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Austrian Leader Says Peace in Europe Linked to Peace in the Middle East Kreisky Expects to Visit Isr

May 23, 1972
See Original Daily Bulletin From This Date

Dr. Rudolph Kirchschlaeger, the Austrian Foreign Minister, said here yesterday that the peace of Europe was inextricably linked to peace in the Middle East. The Austrian diplomat who visited both Israel and Egypt in the past three weeks, told newsmen accompanying President Nixon on his summit trip to Moscow that “A state of detente or real peace” in Europe was “impossible with a situation in the Middle East where war can break out at any moment.”

(See P. 3 for Moscow arrival story.)

Dr. Kirchschlaeger and Austrian Chancellor Bruno Kreisky met with the newsmen after conferring with Nixon and Secretary of State William P. Rogers. Kreisky had no comments on the Middle East. Dr. Kirchschlaeger disclosed that he had informed Rogers of his recent conversations in Cairo with President Anwar Sadat of Egypt and added that Sadat authorized him to report this to Rogers.

Asked by the Jewish Telegraphic Agency if his meetings with Egyptian leaders indicated progress toward a partial settlement to reopen the Suez Canal or an overall settlement in the Middle East, the Foreign Minister replied that he had brought no message from Sadat to Rogers. He said, however, that Egypt was ready to discuss “all questions with one exception–territorial questions,” and that Sadat and other Egyptian officials he met in Cairo “repeatedly said they were not willing to cede one square millimeter of territory.” Dr. Kirchschlaeger said that. “At this particular time, this is the central question. On this they (the Egyptians) are adamant but all else is open for discussion.”


Dr. Kirchschlaeger said that at this juncture Austria “has no intention of playing the role of mediator” in the Middle East. He said he did not intend to visit Cairo again in the foreseeable future as a result of his conversations with Rogers, but the Egyptian Foreign Minister will visit Vienna although no date has been set. Dr. Kirchschlaeger said he had no contacts regarding his Middle East findings with United Nations Secretary General Kurt Waldheim or with UN mediator Dr. Gunnar V. Jarring.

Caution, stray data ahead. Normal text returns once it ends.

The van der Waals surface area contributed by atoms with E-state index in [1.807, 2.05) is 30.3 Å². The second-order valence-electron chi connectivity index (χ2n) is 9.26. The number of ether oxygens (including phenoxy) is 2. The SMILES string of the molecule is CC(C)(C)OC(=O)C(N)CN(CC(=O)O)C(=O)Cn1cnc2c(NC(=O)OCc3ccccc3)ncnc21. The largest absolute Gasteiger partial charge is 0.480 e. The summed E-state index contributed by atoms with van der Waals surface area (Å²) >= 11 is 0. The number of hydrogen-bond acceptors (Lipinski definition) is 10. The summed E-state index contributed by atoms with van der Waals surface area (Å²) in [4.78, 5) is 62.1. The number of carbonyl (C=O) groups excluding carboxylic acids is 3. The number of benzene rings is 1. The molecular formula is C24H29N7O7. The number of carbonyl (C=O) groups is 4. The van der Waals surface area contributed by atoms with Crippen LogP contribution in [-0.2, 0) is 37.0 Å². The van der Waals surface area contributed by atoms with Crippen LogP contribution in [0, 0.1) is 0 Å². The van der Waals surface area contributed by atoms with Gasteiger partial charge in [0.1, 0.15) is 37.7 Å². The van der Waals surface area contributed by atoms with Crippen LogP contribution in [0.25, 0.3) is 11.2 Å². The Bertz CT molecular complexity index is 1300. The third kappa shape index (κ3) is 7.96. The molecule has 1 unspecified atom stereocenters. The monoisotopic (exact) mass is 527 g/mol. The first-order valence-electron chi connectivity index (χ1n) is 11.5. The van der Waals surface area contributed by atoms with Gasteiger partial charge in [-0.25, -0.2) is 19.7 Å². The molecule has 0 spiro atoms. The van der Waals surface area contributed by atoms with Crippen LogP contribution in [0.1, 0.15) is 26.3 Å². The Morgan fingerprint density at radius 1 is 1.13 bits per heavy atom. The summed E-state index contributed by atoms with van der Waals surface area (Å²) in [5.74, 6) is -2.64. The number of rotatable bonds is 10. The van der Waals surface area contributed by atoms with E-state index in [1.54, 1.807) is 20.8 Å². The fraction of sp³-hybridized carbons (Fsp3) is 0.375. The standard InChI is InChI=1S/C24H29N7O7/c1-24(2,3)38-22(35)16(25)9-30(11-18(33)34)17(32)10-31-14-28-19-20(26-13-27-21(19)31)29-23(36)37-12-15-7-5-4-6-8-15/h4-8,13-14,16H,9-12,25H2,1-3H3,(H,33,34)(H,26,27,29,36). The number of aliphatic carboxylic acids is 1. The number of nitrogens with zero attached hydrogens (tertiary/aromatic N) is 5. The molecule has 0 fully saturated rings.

Kreisky told the JTA yesterday that he expected to visit Israel for the first time after the Socialist International Conference to be held here at the end of June. Premier Golda Meir of Israel will attend the conference. Kreisky, leader of the Austrian Social Democratic Party is Jewish. His older brother Paul emigrated to Israel in 1938. The Austrian Chancellor and President Nixon exchanged toasts at a luncheon Kreisky gave in honor of the American leader here yesterday. Nixon hailed Kreisky as “one of the world’s top statesmen.”

“The size of a country does not determine the quality of its leadership,” Nixon said, “and a small country has produced one of the top statesmen of the world who contributes greatly to the thinking which the world needs if we are to build what we all want–generations of peace in the years ahead.” Kreisky joined the Socialist movement in Austria in 1926 and was twice imprisoned when his party was outlawed in the 1930s. He was elected Chancellor in 1970.

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